With a title like "Broken Government: Power Play," one could probably assume that the upcoming CNN special won’t be very fair to President Bush. But just in case there were any doubt, reporter John King appeared on Thursday’s "American Morning" to drive home the point:
Miles O’Brien: "Twelve days to the election. We're looking at the power of the presidency. A new CNN poll out this morning, we asked some people if they think the President does in fact have too much power. And like so many issues in this country, shows a lot of division among the electorate. CNN's John King is here with a preview of what's going on tonight in our 'Broken Government' series. Good morning, John."
John King: "Good morning to you, Miles. It's a fascinating subject. Many say, post-9/11, this President has crossed, stretched, some say trampled the Constitution in his pursuit of the war on terrorism. The president says whatever it takes. Some say he has busted the balance of powers, if you will, the constitutional lines. The President, of course, says no. It's one of the issues we're exploring as we look at the 'Broken Government.' He began on a very different course, a governor with a famous name who conveyed more West Texas than Washington. Compassionate conservative was his label of choice. Kinder, gentler, his promised world view. A crisp September morning suddenly changed from gorgeous to gruesome. A few whispered words in a Florida school room, transformed a presidency and a president."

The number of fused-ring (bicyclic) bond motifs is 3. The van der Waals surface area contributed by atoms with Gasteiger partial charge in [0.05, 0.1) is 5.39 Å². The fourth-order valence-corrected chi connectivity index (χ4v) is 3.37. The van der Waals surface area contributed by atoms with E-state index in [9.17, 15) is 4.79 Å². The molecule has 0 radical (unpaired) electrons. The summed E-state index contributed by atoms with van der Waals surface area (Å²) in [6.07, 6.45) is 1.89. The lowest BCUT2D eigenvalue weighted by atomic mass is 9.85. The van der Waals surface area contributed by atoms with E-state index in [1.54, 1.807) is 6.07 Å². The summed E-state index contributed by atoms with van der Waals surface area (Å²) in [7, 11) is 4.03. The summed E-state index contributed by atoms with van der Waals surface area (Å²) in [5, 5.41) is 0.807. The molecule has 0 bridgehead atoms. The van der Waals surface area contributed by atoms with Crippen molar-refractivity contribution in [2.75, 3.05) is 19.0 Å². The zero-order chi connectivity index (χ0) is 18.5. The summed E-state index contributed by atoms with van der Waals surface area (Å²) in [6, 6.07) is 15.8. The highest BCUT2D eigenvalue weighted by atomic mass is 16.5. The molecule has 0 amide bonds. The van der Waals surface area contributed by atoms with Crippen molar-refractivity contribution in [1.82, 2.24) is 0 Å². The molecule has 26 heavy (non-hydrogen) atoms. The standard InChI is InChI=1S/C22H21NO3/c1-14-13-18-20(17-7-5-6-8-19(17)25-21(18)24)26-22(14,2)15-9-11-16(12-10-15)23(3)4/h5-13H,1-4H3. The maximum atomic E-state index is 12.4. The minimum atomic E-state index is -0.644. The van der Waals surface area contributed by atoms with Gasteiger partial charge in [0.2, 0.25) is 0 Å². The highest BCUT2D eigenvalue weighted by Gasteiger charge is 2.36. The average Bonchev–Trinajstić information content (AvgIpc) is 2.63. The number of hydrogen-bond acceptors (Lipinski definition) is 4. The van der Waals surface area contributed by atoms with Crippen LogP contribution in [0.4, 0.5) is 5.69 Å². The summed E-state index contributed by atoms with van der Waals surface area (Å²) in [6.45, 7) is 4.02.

How nice of CNN to offer the caveat that President Bush does, in fact, deny stretching and trampling the Constitution.
Thursday's Howard Kurtz profile of NBC Baghdad correspondent Richard Engel in the Washington Post has a real clash of perspectives.
You might even say CNN has gone to war against it.
That's the conclusion my colleagues Amy Menefee and Julia Seymour arrived at with their October 25 article.
Reporter Carl Quintanilla followed NY Times lead in slamming housing market in a story on Home Depot's changing approach to retail.
CBS’s ad expert claimed on Thursday’s "Early Show" that the Republicans in Tennessee are playing on "racist," "Reconstruction era" fears in the Senate campaign against Democrat Harold Ford Jr.